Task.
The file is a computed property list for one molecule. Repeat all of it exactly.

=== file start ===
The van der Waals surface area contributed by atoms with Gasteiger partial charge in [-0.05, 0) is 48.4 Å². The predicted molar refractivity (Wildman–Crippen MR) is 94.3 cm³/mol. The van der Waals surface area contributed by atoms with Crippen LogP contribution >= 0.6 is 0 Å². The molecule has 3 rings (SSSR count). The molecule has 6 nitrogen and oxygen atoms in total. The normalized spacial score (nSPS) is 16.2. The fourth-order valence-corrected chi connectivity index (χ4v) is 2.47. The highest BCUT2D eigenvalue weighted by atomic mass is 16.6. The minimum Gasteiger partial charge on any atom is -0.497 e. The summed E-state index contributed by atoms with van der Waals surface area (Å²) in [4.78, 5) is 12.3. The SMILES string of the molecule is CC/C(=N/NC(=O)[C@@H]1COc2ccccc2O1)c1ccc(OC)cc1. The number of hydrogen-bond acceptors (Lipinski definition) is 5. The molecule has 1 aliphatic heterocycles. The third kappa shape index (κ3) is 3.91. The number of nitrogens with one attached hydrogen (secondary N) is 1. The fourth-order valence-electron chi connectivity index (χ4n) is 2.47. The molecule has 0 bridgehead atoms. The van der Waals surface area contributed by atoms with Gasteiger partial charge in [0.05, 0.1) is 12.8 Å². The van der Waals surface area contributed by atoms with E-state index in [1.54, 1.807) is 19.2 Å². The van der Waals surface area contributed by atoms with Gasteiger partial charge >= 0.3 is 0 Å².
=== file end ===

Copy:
The van der Waals surface area contributed by atoms with Gasteiger partial charge in [-0.05, 0) is 48.4 Å². The predicted molar refractivity (Wildman–Crippen MR) is 94.3 cm³/mol. The van der Waals surface area contributed by atoms with Crippen LogP contribution >= 0.6 is 0 Å². The molecule has 3 rings (SSSR count). The molecule has 6 nitrogen and oxygen atoms in total. The normalized spacial score (nSPS) is 16.2. The fourth-order valence-corrected chi connectivity index (χ4v) is 2.47. The highest BCUT2D eigenvalue weighted by atomic mass is 16.6. The minimum Gasteiger partial charge on any atom is -0.497 e. The summed E-state index contributed by atoms with van der Waals surface area (Å²) in [4.78, 5) is 12.3. The SMILES string of the molecule is CC/C(=N/NC(=O)[C@@H]1COc2ccccc2O1)c1ccc(OC)cc1. The number of hydrogen-bond acceptors (Lipinski definition) is 5. The molecule has 1 aliphatic heterocycles. The third kappa shape index (κ3) is 3.91. The number of nitrogens with one attached hydrogen (secondary N) is 1. The fourth-order valence-electron chi connectivity index (χ4n) is 2.47. The molecule has 0 bridgehead atoms. The van der Waals surface area contributed by atoms with Gasteiger partial charge in [0.05, 0.1) is 12.8 Å². The van der Waals surface area contributed by atoms with E-state index in [1.54, 1.807) is 19.2 Å². The van der Waals surface area contributed by atoms with Gasteiger partial charge >= 0.3 is 0 Å².